Thank you Tante Betty for sharing your amazing shortbread recipe with me!
I have made a few shortbread recipes over the years, but none were ever good enough to post on my blog. I finally asked my Tante Betty if she would share her recipe with me, and she was kind enough to send it.
Apparently there are two camps in the shortbread game. Some people feel strongly that just three ingredients make the best shortbread: butter, sugar and flour. The others prefer to also include cornstarch. I’m sure they’re all great, but to me this recipe with three ingredients (well, two types of sugar) makes the best traditional shortbread.
The only change I made to Tante Betty’s recipe was to cut the recipe in half. I want to make a few different kinds of cookies in smaller batches, so I decided to halve a lot of the recipes. Feel free to double the recipe to make the full four dozen.
One caveat with this recipe: when cutting the cookies into your desired shapes, stick to a cookie cutter that is not too intricate. I tried making some awesome reindeer cookies, but they broke apart when I tried to put them on the cookie sheet.
So, here’s the recipe:
What you need:
- 1 cup butter (room temperature)
- 1/2 cup minus 1 tablespoon icing sugar, sifted
- 1 tablespoon light brown sugar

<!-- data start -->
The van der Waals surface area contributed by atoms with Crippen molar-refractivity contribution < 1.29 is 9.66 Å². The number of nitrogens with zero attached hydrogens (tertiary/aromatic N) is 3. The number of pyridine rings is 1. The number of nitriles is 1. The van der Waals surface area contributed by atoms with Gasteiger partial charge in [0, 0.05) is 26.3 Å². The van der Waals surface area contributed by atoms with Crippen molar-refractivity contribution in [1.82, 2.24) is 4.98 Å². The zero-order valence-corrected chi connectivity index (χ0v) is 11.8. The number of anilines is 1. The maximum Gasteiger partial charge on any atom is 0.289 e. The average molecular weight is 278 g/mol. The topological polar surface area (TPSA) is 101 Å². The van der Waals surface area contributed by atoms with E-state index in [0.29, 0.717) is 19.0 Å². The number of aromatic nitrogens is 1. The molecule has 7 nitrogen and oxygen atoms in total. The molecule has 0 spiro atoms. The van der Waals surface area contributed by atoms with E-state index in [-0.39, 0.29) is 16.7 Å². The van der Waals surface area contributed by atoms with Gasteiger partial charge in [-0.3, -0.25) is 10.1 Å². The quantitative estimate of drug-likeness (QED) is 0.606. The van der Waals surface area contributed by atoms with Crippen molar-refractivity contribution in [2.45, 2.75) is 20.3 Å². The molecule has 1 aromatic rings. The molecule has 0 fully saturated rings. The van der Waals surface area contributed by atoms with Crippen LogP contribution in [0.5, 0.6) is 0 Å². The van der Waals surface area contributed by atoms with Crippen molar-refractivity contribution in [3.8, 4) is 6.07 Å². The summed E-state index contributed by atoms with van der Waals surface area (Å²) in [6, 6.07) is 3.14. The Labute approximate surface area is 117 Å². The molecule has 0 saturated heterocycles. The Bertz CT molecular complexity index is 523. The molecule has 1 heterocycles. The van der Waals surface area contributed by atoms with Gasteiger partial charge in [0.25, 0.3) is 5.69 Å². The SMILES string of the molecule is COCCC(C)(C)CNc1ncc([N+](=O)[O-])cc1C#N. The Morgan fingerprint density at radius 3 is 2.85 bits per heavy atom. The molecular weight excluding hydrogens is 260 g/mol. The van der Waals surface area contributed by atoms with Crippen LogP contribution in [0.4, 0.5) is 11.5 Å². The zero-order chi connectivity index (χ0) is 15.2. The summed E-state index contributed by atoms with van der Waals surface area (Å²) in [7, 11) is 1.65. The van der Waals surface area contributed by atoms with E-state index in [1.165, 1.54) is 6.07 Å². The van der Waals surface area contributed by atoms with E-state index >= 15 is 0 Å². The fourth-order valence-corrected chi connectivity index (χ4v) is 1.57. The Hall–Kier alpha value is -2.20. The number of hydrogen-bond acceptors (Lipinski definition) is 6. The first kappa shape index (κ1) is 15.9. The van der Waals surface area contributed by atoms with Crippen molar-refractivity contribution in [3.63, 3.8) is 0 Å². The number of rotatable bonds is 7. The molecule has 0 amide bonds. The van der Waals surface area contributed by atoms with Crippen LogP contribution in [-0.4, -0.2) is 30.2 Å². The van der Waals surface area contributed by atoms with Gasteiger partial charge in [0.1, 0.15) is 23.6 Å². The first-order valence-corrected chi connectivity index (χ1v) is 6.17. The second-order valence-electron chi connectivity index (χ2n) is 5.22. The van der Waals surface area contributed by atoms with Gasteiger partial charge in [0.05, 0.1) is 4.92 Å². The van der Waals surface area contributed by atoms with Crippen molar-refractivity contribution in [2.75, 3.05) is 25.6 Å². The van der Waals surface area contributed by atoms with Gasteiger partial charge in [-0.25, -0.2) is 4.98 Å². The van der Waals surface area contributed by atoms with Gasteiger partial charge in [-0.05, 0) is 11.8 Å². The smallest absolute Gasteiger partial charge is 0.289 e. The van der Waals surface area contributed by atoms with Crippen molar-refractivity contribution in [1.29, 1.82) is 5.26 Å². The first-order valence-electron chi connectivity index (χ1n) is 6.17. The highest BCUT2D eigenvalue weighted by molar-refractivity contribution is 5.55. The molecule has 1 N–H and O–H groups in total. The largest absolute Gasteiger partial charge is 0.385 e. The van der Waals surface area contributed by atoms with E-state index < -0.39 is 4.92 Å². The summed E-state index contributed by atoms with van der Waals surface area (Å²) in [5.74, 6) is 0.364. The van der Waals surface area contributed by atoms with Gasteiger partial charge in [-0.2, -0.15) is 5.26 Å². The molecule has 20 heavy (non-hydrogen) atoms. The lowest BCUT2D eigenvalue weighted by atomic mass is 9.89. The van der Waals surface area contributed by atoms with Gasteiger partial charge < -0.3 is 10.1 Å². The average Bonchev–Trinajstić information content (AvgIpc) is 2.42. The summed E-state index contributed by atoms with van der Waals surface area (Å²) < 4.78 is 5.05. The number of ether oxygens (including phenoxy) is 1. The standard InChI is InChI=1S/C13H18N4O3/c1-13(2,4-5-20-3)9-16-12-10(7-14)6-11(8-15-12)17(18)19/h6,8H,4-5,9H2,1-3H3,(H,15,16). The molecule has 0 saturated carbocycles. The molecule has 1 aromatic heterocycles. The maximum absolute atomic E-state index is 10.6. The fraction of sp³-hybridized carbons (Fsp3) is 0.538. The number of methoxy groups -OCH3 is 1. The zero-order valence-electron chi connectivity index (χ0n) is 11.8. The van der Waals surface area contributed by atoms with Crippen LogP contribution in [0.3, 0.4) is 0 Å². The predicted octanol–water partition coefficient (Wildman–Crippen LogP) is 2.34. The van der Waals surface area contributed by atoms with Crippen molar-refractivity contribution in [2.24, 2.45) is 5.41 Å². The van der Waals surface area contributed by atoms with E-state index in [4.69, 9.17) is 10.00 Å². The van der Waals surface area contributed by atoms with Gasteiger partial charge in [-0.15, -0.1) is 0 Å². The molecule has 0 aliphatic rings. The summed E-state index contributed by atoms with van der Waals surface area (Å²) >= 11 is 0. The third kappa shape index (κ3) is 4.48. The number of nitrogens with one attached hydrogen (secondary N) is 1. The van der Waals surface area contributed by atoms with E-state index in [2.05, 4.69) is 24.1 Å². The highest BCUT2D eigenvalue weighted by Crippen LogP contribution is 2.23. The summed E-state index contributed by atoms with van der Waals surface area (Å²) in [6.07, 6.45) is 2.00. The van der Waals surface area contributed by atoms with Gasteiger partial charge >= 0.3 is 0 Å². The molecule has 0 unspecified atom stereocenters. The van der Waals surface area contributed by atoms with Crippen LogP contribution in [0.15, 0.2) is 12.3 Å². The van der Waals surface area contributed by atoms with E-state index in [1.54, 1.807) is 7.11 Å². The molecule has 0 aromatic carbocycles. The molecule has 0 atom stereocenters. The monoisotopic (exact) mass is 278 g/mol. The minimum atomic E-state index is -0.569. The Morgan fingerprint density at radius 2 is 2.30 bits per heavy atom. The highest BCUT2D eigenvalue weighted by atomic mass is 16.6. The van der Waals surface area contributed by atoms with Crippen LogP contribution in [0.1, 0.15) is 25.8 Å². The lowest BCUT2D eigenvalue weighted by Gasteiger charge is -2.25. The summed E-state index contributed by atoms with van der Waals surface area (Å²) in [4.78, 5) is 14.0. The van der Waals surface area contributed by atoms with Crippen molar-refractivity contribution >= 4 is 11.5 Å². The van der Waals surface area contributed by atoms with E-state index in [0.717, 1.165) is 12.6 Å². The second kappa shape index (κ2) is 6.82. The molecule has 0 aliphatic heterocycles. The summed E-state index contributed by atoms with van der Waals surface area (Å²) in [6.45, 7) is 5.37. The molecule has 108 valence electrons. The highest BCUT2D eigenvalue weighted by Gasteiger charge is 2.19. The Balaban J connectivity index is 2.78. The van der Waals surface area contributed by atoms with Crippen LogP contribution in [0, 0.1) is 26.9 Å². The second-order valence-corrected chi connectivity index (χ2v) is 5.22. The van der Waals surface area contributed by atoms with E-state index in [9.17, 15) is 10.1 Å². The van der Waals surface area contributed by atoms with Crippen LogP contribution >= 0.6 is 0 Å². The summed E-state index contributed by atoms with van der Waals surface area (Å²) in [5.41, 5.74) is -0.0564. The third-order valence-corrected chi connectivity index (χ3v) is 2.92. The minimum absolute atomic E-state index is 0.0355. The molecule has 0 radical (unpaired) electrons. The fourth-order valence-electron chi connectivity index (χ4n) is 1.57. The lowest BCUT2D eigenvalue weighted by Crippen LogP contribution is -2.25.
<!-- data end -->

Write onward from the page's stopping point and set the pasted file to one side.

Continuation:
- 2 cups all-purpose flour, sifted
What you do:
- Prepare baking pans by lining with parchment paper.
- Cream the butter and sugars with an electric beater. This will take 4-5 minutes to get it nice and fluffy. The sugar should become a lighter colour when you are done.
- Add the flour to the butter mixture and beat until combined.
- Wrap the dough in plastic wrap and refrigerate for a few hours. You can do this the before if you want. Just take it out of the fridge about half an hour before you want to roll it out.
- Preheat the oven to 300F.
- Roll out the dough on a floured surface to less than one centimetre thick. Use floured cookie cutters to cut into your desired shapes. Place the cookies onto the cookie sheets.
- Bake two pans at a time, rotating the pans halfway through the baking, for about 20 minutes (or less – check at around 15 minutes – they should not become brown). The back of the oven tends to be hotter, so if you flip the pans around they will bake more evenly.
- Place the cookies on a wire rack to cool. They should be stored in an airtight container, and can be frozen for a few weeks.
I haven’t made cinnamon buns in over twenty years! Not sure what I’ve been waiting for . . . they are so delicious. The caramel on the bottom (which becomes the top) is my favourite part. And I like to roll the dough really thin so there’s a more of the buttery/brownsugary/cinnamony filling in each little bite. I love Solly’s cinnamon buns in Vancouver, and these are my attempt the recreate that recipe.